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Canada  

Who is CSIS watching?

Canada's spy service collected some information about peaceful anti-petroleum groups, but only incidentally in the process of investigating legitimate threats to projects such as oil pipelines, says a long-secret federal watchdog report.

The newly disclosed report from the Security Intelligence Review Committee acknowledges concerns about a "chilling effect," stemming from a belief that the Canadian Security Intelligence Service was spying on environmental organizations.

Advocacy and environmental groups Leadnow, the Dogwood Initiative and the Council of Canadians are mentioned in the thousands of pages of CSIS operational reports examined by the review committee.

But after analyzing evidence and testimony, the committee concluded the fears of CSIS surveillance were unjustified.

The heavily censored review committee report, completed last year and kept under wraps, is only now being made public because of the British Columbia Civil Liberties Association's challenge of the findings in the Federal Court of Canada.

In its February 2014 complaint to the CSIS watchdog, the association alleged the spy service had overstepped its legal authority by monitoring environmentalists opposed to Enbridge's now-defunct Northern Gateway pipeline proposal.

It also accused CSIS of sharing this information with the National Energy Board and petroleum industry companies, deterring people from expressing their opinions and associating with environmental groups.

The review committee's dismissal of the complaint has been known since September 2017, but a confidentiality order by the committee prevented the civil liberties association from releasing the report. As the association fights to overturn the dismissal, redacted versions of the detailed findings and related documents are being added to the public court record.

The association, which became concerned about CSIS activities through media reports, told the committee of a chilling effect for civil society groups from the spy service's information-gathering as well as comments by then-national resources minister Joe Oliver denouncing "environmental and other radical groups."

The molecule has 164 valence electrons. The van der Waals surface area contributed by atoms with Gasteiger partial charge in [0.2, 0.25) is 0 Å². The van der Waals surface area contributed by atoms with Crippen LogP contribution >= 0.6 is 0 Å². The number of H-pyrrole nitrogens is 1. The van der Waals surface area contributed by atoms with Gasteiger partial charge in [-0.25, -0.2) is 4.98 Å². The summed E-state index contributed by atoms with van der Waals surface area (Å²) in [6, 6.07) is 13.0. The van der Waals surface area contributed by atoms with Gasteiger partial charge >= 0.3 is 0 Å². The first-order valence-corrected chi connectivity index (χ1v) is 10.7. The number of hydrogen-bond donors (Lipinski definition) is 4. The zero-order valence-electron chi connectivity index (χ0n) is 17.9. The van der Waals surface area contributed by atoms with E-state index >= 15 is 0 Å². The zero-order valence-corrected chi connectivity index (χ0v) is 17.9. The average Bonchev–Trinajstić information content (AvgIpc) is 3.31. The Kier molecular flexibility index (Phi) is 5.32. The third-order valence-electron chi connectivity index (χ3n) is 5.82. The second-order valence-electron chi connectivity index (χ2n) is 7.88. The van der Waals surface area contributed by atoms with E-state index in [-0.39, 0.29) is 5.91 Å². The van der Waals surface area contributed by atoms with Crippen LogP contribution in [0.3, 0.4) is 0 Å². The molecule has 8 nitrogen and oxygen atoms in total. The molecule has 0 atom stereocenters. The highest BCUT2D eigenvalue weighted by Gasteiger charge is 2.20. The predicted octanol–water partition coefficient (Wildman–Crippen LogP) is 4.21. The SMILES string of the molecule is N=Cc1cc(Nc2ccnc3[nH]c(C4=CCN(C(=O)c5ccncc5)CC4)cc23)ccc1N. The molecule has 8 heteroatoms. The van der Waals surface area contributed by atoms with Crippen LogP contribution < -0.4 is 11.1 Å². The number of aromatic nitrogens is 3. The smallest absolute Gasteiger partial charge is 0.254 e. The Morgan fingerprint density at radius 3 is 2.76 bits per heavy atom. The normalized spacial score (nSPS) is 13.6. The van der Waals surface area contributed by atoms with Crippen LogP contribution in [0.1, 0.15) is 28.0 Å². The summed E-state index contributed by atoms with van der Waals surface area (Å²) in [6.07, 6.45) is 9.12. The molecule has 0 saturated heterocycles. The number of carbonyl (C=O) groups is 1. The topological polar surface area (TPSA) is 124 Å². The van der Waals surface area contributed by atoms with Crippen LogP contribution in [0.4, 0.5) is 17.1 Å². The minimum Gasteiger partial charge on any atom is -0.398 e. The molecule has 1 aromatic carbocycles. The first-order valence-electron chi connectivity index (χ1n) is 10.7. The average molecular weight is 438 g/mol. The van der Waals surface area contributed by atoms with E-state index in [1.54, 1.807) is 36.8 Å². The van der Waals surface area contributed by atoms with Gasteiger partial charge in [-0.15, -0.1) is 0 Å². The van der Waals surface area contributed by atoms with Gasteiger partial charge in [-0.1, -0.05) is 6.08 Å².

A CSIS witness testified the spy service "is not in the business of investigating environmentalists because they are advocating for an environmental cause, period."

Still, another CSIS witness spoke of the need for "domain awareness" to identify "potential triggers and flashpoints" — in part to ensure the service is aware of what is happening should a threat arise, the report says.

Ultimately, the review committee concluded CSIS's information collection fell within its mandate, and that the service did not investigate activities involving lawful advocacy, protest or dissent. The report indicates that any information on peaceful groups was gathered "in an ancillary manner, in the context of other lawful investigations."

The report also says there was no "direct link" between CSIS and the chilling effect groups mentioned in testimony before the committee.

The civil liberties association considers some of the findings contradictory, pointing to the 441 CSIS operational reports deemed relevant to the committee's inquiry, totalling over 2,200 pages.

For instance, one of the largely censored CSIS records, now disclosed through the court, says the reporting was further to "the Service's efforts in assessing the threat environment and the potential for threat-related violence stemming from (redacted) protests/demonstrations."



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